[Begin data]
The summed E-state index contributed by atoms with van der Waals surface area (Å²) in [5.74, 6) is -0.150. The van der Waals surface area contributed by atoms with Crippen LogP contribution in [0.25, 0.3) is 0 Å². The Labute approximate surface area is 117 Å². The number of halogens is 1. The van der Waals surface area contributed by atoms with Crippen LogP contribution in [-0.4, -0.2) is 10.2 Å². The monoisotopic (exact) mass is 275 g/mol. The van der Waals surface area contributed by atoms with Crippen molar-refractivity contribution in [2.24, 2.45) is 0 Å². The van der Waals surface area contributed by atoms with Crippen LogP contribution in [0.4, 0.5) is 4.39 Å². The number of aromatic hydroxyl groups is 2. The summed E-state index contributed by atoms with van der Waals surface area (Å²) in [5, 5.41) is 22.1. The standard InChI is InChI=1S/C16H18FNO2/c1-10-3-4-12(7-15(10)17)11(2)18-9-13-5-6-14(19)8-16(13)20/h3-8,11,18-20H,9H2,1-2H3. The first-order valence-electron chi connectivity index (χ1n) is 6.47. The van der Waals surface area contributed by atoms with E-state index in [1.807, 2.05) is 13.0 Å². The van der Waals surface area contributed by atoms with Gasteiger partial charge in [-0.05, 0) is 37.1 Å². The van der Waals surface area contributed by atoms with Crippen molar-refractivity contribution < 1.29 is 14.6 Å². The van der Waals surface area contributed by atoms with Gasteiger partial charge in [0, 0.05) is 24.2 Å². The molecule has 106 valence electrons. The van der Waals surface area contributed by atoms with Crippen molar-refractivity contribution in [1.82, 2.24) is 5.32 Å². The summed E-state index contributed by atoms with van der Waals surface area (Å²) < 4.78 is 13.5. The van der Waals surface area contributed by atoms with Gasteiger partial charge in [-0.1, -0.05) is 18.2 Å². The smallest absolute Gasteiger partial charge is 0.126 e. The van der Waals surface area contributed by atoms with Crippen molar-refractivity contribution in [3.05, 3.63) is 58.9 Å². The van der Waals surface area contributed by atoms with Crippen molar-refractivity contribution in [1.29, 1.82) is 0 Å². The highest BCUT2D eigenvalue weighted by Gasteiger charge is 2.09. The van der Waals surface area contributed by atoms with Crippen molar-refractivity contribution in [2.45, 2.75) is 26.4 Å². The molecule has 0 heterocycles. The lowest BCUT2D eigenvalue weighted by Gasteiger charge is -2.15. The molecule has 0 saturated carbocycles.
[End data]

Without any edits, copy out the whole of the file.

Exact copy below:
The summed E-state index contributed by atoms with van der Waals surface area (Å²) in [5.74, 6) is -0.150. The van der Waals surface area contributed by atoms with Crippen LogP contribution in [0.25, 0.3) is 0 Å². The Labute approximate surface area is 117 Å². The number of halogens is 1. The van der Waals surface area contributed by atoms with Crippen LogP contribution in [-0.4, -0.2) is 10.2 Å². The monoisotopic (exact) mass is 275 g/mol. The van der Waals surface area contributed by atoms with Crippen molar-refractivity contribution in [2.24, 2.45) is 0 Å². The van der Waals surface area contributed by atoms with Crippen LogP contribution in [0.4, 0.5) is 4.39 Å². The number of aromatic hydroxyl groups is 2. The summed E-state index contributed by atoms with van der Waals surface area (Å²) in [5, 5.41) is 22.1. The standard InChI is InChI=1S/C16H18FNO2/c1-10-3-4-12(7-15(10)17)11(2)18-9-13-5-6-14(19)8-16(13)20/h3-8,11,18-20H,9H2,1-2H3. The first-order valence-electron chi connectivity index (χ1n) is 6.47. The van der Waals surface area contributed by atoms with E-state index in [1.807, 2.05) is 13.0 Å². The van der Waals surface area contributed by atoms with Gasteiger partial charge in [-0.05, 0) is 37.1 Å². The van der Waals surface area contributed by atoms with Crippen molar-refractivity contribution < 1.29 is 14.6 Å². The van der Waals surface area contributed by atoms with Gasteiger partial charge in [0, 0.05) is 24.2 Å². The molecule has 106 valence electrons. The van der Waals surface area contributed by atoms with Crippen molar-refractivity contribution in [1.82, 2.24) is 5.32 Å². The summed E-state index contributed by atoms with van der Waals surface area (Å²) < 4.78 is 13.5. The van der Waals surface area contributed by atoms with Gasteiger partial charge in [-0.1, -0.05) is 18.2 Å². The smallest absolute Gasteiger partial charge is 0.126 e. The van der Waals surface area contributed by atoms with Crippen molar-refractivity contribution in [3.05, 3.63) is 58.9 Å². The van der Waals surface area contributed by atoms with Crippen molar-refractivity contribution in [1.29, 1.82) is 0 Å². The highest BCUT2D eigenvalue weighted by Gasteiger charge is 2.09. The van der Waals surface area contributed by atoms with Crippen molar-refractivity contribution in [2.45, 2.75) is 26.4 Å². The molecule has 0 heterocycles. The lowest BCUT2D eigenvalue weighted by Gasteiger charge is -2.15. The molecule has 0 saturated carbocycles.